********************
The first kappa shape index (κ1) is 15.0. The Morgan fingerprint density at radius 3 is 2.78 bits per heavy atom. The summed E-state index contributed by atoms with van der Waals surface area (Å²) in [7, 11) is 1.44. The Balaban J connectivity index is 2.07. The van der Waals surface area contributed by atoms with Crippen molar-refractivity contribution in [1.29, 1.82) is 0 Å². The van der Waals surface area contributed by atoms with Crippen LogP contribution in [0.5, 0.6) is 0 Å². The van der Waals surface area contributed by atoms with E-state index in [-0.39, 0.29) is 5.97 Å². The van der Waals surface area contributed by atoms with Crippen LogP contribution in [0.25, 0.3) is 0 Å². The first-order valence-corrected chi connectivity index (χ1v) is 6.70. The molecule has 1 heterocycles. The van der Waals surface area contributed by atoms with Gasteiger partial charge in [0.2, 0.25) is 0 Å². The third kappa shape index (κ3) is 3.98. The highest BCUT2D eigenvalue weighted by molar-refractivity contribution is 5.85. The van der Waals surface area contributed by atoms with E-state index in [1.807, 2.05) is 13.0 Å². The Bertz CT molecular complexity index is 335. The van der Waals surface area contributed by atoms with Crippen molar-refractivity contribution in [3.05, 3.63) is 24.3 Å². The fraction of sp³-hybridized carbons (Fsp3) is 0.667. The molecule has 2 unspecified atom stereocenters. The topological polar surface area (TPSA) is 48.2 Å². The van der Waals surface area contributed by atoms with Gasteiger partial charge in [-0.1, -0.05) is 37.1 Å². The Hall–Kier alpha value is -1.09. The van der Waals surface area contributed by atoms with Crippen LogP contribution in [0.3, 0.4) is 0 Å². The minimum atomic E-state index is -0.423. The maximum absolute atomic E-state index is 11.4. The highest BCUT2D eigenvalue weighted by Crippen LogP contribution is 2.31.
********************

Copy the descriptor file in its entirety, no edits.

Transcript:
The first kappa shape index (κ1) is 15.0. The Morgan fingerprint density at radius 3 is 2.78 bits per heavy atom. The summed E-state index contributed by atoms with van der Waals surface area (Å²) in [7, 11) is 1.44. The Balaban J connectivity index is 2.07. The van der Waals surface area contributed by atoms with Crippen molar-refractivity contribution in [1.29, 1.82) is 0 Å². The van der Waals surface area contributed by atoms with Crippen LogP contribution in [0.5, 0.6) is 0 Å². The van der Waals surface area contributed by atoms with E-state index in [-0.39, 0.29) is 5.97 Å². The van der Waals surface area contributed by atoms with Crippen LogP contribution in [0.25, 0.3) is 0 Å². The first-order valence-corrected chi connectivity index (χ1v) is 6.70. The molecule has 1 heterocycles. The van der Waals surface area contributed by atoms with Gasteiger partial charge in [0.2, 0.25) is 0 Å². The third kappa shape index (κ3) is 3.98. The highest BCUT2D eigenvalue weighted by molar-refractivity contribution is 5.85. The van der Waals surface area contributed by atoms with E-state index in [1.807, 2.05) is 13.0 Å². The Bertz CT molecular complexity index is 335. The van der Waals surface area contributed by atoms with Crippen molar-refractivity contribution in [3.05, 3.63) is 24.3 Å². The fraction of sp³-hybridized carbons (Fsp3) is 0.667. The molecule has 2 unspecified atom stereocenters. The topological polar surface area (TPSA) is 48.2 Å². The van der Waals surface area contributed by atoms with Gasteiger partial charge in [-0.1, -0.05) is 37.1 Å². The Hall–Kier alpha value is -1.09. The van der Waals surface area contributed by atoms with Crippen LogP contribution in [0.3, 0.4) is 0 Å². The minimum atomic E-state index is -0.423. The maximum absolute atomic E-state index is 11.4. The highest BCUT2D eigenvalue weighted by Crippen LogP contribution is 2.31.